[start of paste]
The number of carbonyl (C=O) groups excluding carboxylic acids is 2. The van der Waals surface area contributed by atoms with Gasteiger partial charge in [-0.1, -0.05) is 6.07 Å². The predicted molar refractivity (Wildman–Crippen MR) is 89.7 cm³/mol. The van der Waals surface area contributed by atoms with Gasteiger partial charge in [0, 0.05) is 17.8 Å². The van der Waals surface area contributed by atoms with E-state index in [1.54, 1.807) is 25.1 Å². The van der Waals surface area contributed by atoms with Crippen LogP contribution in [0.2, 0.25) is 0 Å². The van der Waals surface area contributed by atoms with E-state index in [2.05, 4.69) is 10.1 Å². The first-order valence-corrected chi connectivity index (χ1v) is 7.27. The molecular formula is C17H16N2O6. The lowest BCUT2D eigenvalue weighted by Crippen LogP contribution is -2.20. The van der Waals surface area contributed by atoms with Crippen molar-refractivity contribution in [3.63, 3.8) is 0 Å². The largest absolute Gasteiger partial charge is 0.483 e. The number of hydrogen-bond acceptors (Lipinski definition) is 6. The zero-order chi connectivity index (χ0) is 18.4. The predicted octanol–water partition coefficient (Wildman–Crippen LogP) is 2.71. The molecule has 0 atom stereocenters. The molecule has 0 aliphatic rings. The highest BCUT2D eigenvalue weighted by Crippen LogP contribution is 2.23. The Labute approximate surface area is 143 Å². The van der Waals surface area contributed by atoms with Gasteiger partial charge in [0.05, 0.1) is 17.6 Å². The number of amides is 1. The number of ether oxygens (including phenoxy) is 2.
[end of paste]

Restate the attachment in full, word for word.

The number of carbonyl (C=O) groups excluding carboxylic acids is 2. The van der Waals surface area contributed by atoms with Gasteiger partial charge in [-0.1, -0.05) is 6.07 Å². The predicted molar refractivity (Wildman–Crippen MR) is 89.7 cm³/mol. The van der Waals surface area contributed by atoms with Gasteiger partial charge in [0, 0.05) is 17.8 Å². The van der Waals surface area contributed by atoms with E-state index in [1.54, 1.807) is 25.1 Å². The van der Waals surface area contributed by atoms with Crippen LogP contribution in [0.2, 0.25) is 0 Å². The van der Waals surface area contributed by atoms with E-state index in [2.05, 4.69) is 10.1 Å². The first-order valence-corrected chi connectivity index (χ1v) is 7.27. The molecular formula is C17H16N2O6. The lowest BCUT2D eigenvalue weighted by Crippen LogP contribution is -2.20. The van der Waals surface area contributed by atoms with Crippen molar-refractivity contribution in [3.63, 3.8) is 0 Å². The largest absolute Gasteiger partial charge is 0.483 e. The number of hydrogen-bond acceptors (Lipinski definition) is 6. The zero-order chi connectivity index (χ0) is 18.4. The predicted octanol–water partition coefficient (Wildman–Crippen LogP) is 2.71. The molecule has 0 atom stereocenters. The molecule has 0 aliphatic rings. The highest BCUT2D eigenvalue weighted by Crippen LogP contribution is 2.23. The Labute approximate surface area is 143 Å². The van der Waals surface area contributed by atoms with Gasteiger partial charge in [0.05, 0.1) is 17.6 Å². The number of amides is 1. The number of ether oxygens (including phenoxy) is 2.